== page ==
Seeing, may take heart again.' On this the reviewer says, We, the intelligent critics of the North British Review,”(sic) pronounce these verses to be 'pretensious, unprofitable, anti-christian trash ;' and the 'young man' who said this in his heart to the Psalmist •an unconscionable puppy!' We might go on quoting more, but the task is too sickening; it is like sipping rhubarb and magnesia at dinner. More than once have we thought of bestowing a kindly and a genial notice of Longfellow upon our readers, but this reviewer has moved us out of our place to be wroth instead of fraternal. We ought to add that the cloven foot of the odium theologicum is not quite concealed beneath this rabid effusion of a most dull prosaic soul, apparently without one spark of poetry or enthusiasm. • Mr. Longfellow, we believe, makes no secret of his being a Socinian: we should have guessed him to be such. Thus saith the reviewer, and because Mr. Longfellow is a Socinian he cannot write good verses. Burns was a sot and a villain, but he was a Scotchman, knew the Assembly's Catechism, swore by the Solemn League and Covenant, and wrote capital verses, for, thank God, he was not like Longfellow, a Socinian,* on whom this great tower in Siloam has now fallen.

But having reviewed the reviewer, not because we liked the task, but because duty impelled us to notice what seems to have escaped

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* We commend to this reviewer an article in Edin. Rev.' vol. ii. p. 393, on Burns, from which we quote the following :-—The great boast of polished life is the delicacy and even the generosity of its hostility; that quality which is still the characteristic, as it furnishes the denomination, of a gentleman ; that principle which forbids us to attack the defenceless, to strike the fallen, or to mangle the slain ; and enjoins us in forging the shafts of satire, to increase the polish exactly as we add to their keenness or their weight.' And again, on Burns, who was not a Socinian, 'It requires no habit of deep thinking, nor anything more, indeed, than the information of a honest heart, to perceive that it is cruel and base to spend in vain superfluities that money which belongs of right to the pale industrious tradesman, and his famishing infants ; or that it is a vile prostitution of language to talk of that man's generosity or goodness of heart, who sits raring about friendship and philanthropy in a tavern, while his wife' heart breaking at her eerless fireside, and his children pining in solitary poverty.'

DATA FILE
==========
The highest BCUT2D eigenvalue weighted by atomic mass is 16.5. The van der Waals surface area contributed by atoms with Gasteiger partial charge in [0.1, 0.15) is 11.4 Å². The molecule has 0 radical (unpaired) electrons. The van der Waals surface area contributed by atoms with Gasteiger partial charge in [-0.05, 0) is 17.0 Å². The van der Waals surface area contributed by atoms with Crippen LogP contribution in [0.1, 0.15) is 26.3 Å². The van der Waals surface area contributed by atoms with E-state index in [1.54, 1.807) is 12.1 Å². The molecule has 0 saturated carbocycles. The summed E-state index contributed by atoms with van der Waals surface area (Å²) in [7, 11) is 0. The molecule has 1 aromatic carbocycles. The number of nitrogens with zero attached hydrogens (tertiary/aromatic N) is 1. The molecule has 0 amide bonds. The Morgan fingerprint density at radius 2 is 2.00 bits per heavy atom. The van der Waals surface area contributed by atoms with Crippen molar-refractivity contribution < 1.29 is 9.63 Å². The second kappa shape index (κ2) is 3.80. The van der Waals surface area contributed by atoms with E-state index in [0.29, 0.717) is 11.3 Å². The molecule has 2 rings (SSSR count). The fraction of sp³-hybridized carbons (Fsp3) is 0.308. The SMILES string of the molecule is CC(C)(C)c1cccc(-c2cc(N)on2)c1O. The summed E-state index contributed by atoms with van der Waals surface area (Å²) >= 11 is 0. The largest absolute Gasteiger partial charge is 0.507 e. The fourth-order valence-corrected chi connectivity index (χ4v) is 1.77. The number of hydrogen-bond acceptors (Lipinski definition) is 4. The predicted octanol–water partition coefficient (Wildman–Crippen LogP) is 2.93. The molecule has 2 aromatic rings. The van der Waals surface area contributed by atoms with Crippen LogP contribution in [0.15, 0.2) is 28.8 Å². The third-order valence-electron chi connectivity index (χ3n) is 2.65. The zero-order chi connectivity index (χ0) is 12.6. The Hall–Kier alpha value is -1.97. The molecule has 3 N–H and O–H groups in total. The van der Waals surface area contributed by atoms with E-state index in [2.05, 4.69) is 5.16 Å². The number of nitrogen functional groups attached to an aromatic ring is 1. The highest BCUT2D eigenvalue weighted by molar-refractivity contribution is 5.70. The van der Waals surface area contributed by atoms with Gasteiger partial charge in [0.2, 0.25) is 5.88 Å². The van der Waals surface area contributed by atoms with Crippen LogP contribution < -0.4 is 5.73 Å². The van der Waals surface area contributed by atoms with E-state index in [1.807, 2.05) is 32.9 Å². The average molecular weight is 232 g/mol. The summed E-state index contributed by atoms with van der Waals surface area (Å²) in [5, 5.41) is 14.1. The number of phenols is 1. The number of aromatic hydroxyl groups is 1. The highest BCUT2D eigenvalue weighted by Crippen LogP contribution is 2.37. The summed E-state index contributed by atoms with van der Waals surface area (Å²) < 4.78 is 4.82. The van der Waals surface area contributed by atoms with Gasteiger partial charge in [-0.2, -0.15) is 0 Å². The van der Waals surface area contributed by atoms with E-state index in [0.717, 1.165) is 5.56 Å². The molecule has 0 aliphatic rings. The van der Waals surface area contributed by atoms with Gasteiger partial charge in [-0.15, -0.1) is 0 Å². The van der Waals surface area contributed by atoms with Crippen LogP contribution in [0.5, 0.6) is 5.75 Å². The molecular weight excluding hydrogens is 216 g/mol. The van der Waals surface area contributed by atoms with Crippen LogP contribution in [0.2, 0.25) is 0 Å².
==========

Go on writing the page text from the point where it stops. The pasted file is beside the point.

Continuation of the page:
the attention of all our periodical literature, let us close our remarks by diverging from this antagonistic strain into one more genial. We make no secret of loving Longfellow: we read him often, and love him more as we know him more. We don't admire the Spanish Student: ' it is wearisome and flat, and the plot neither novel nor well sustained. The Golden Legend' contains some very clever things, but we read it rather as a laborious duty than as a resistless pleasure. We are not conscious of any Longfellolatry; but our hearts hang about some of his minor pieces with wordless delight. Who that has tasted sorrow and been called to bid farewell to the loved and lovely, does not murmur to himself the Footsteps of Angels,' and find in them a soothing balm? Who that has parted with a beloved child, and whose heart has been probed to the profound extent of parental anguish, does not remember, for it has been learnt by heart,—by heart, because it is liked and loved,-that exquisite piece beginning thus:

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There is no flock, however watched and tended,
But one dead lamb is there!

There is no fireside, howso'er defended,
But has one vacant chair.

Let us be patient! These severe afflictions

Not from the ground arise,

But oftentimes celestial benedictions

Assume this dark disguise.'

And then the last verse: does not its truthful power touch every heart?

We will be patient, and assuage the feeling
We may not wholly stay;

By silence sanctifying, not concealing
The grief that must have way.'

There are two other pieces of Longfellow we have never yet seen quoted, but which in spite of some north countrie'-man pouncing upon them as 'anti-christian trash,' we will here quote, and bid farewell to our audience, begging them to do us the justice to remember that we were not first in the fray.

Here is a beautiful fancy :—

I shot an arrow into the air,
It fell to earth, I know not where;
For, so swiftly it flew, the sight
Could not follow it in its flight.

I breathed a song into the air,
It fell to earth, I know not where,
For who has sight so keen and strong,
That it can follow the flight of song?

Long, long afterward in an oak,

I found the arrow still unbroke;

And the song from beginning to end,
I found again in the heart of a friend.'

The other piece is Blind Bartimeus.' Children are good judges